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Content: The concepts to be covered include: function, limit, derivative, extreme values, relative rates, and approximation of functions (linear, quadratic, Taylor Polynomials). In particular, I expect students to become competent in calculating derivatives and approximating functions by polynomials. Mathematical Reasoning: The emphasis will be on precise language and correct use of mathematical notation. We will constantly ask the “Why” question. As we learn “How” to do certain procedures, we will also try to understand why the things work in a particular way. We will constantly strive to justify our statements by reference to appropriate definitions, principles, rules, and theorems. Problem Solving: We will solve a variety of problems both pure and applied, easy and difficult. As much as the time permits, we will explore different ways to solve a given problem. We will see how various abstract concepts arise naturally as a result of solving a major problem.
Communication: Learning how to communicate mathematics is very much a part of the process of learning mathematics itself. The standard expected from you in the written communication (HW, exams) is
Show your work! State your reasoning!
The oral communication:
• You are expected to participate in in-class discussion;
• One of the written assignments will have an oral component;
• Depending on the class size, and the availability of time, there might
be an “in-class presentation” assignment.
Technology: You will probably use the calculator on a daily basis. I expect you to be comfortable in using calculator for computation and graph analysis. No class time instruction is planned for those tasks.
Regardless of the capabilities your calculator has, I don’t want you to use the calculator on HW/exams for anything other than basic graphing and numerical calculations!! We will move beyond calculators, though. We will use CAS (Computer Algebra Systems). I will demonstrate a use of DERIVE and MAXIMA.
One assignment will be required to be done using a CAS of your choice. It is becoming customary these days to communicate your work via some form of electronic media. To type up your mathematics HW, assuming you want all your symbols and formulas look good . . . , is considerably more complicated than with an English paper, say. Thus, I am not going to require that from you. However, I would like to encourage and help those that are willing to try. A 20 points extra credit will be given to those who typeset two HW (at least one to be done using LATEX).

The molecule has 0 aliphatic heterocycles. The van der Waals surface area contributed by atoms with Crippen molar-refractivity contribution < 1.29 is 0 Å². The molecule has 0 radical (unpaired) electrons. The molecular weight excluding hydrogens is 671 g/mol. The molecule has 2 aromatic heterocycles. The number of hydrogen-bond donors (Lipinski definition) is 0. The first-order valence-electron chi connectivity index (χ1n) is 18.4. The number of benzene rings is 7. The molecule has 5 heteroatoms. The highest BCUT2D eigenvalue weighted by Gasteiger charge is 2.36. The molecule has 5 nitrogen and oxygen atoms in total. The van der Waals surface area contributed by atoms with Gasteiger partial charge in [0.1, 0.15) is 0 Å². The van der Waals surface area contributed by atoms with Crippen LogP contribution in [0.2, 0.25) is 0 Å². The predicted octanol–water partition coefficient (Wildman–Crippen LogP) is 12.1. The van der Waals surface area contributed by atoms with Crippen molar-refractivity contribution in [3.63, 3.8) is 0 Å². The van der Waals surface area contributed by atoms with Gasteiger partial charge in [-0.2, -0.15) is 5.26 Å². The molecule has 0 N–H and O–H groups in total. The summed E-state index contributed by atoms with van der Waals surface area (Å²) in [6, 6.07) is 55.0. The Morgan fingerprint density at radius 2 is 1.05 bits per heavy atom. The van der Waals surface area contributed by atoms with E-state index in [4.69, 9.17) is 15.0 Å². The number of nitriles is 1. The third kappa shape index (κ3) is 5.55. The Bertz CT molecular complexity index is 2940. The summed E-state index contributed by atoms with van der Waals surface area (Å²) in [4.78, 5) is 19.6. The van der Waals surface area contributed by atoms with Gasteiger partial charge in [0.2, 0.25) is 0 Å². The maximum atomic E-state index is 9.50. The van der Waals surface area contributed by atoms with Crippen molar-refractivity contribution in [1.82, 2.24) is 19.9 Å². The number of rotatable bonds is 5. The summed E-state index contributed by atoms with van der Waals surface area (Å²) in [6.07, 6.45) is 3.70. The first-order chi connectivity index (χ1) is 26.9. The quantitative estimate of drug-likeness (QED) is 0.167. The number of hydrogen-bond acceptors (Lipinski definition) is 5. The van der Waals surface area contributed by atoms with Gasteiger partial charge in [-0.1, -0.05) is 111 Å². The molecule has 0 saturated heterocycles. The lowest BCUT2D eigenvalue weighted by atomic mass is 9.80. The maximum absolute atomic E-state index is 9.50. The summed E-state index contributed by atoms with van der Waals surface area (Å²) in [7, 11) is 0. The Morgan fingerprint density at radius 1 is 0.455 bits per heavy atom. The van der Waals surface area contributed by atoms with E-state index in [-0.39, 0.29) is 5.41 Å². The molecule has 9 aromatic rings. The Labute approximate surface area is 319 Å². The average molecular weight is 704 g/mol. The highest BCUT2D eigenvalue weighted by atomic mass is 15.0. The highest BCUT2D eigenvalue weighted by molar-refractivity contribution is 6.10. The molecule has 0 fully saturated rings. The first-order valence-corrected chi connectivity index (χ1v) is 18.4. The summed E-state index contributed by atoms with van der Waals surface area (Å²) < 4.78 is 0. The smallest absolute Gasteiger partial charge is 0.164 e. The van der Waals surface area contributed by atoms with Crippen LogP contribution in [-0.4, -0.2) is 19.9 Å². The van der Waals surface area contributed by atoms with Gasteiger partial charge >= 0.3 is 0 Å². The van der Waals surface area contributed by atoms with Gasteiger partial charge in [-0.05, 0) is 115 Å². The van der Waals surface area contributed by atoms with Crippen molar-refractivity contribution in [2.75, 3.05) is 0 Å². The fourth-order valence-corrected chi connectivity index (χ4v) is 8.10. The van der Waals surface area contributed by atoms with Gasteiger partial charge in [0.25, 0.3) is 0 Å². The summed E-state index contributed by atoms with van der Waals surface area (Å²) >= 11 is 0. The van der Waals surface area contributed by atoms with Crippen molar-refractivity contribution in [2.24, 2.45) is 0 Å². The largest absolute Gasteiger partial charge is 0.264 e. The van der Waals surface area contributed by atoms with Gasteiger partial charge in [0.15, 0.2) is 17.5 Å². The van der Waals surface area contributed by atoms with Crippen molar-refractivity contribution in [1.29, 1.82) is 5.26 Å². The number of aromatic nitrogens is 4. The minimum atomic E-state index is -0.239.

Additional comments: From a most general perspective, the student should see growth in his/her mathematical maturity. The three-semester sequence of calculus courses form the foundation of any serious study of mathematics or other mathematically-oriented disciplines. A basic goal of this course is to establish a solid foundation for that three-semester, and beyond, journey.
Course Philosophy and Procedure. Two key components of a success in the course are regular attendance and a fair amount of constant, everyday study. You should try to make sure that your total study time per week at least triples the 4 MATH 220 - CALCULUS I FALL 2004 time spent in class. Working every day on calculus problems is a must. Also, an active class participation, working in small groups, not hesitating to ask me for help both in class and in my office can greatly enhance the success and quality of your learning. You should also use the Learning Center facilities (MC 320) as much as possible.
Mathematics is not a spectator sport. It is learned by doing. Viterbo University is striving to be a Learner-centered institution. That entails an expectation of maturity and taking responsibility for their learning on the part of students. I see my job as one helping you succeed in this learning process.
In spite of my best efforts, I may not always manage to say things the way which best leads to your full comprehension. You can also help me by providing as much of a feedback as you can. I will try to do a formal evaluation survey around the middle of the semester. Other than that, I find the questions in class, and especially when someone comes to my office for assistance, very helpful. As a further assistance to you:
• About a week prior to any exam, you will receive a practice exam which will be, in terms of format and type of problems, very much like the actual exam.
• I am asking you to keep a The Learner’s Journal. This is to be a separate notebook that should contain a record of your study/practice on daily basis. I would also like you to keep a time log - date, hour from-to - for each study session. You turn that journal in together with your exam, and then you will be graded for the portion of that journal that covers the period preceding that current exam. Up to 30% of the exam score is possible to earn this way. The elements that will play the key role in grading the journal are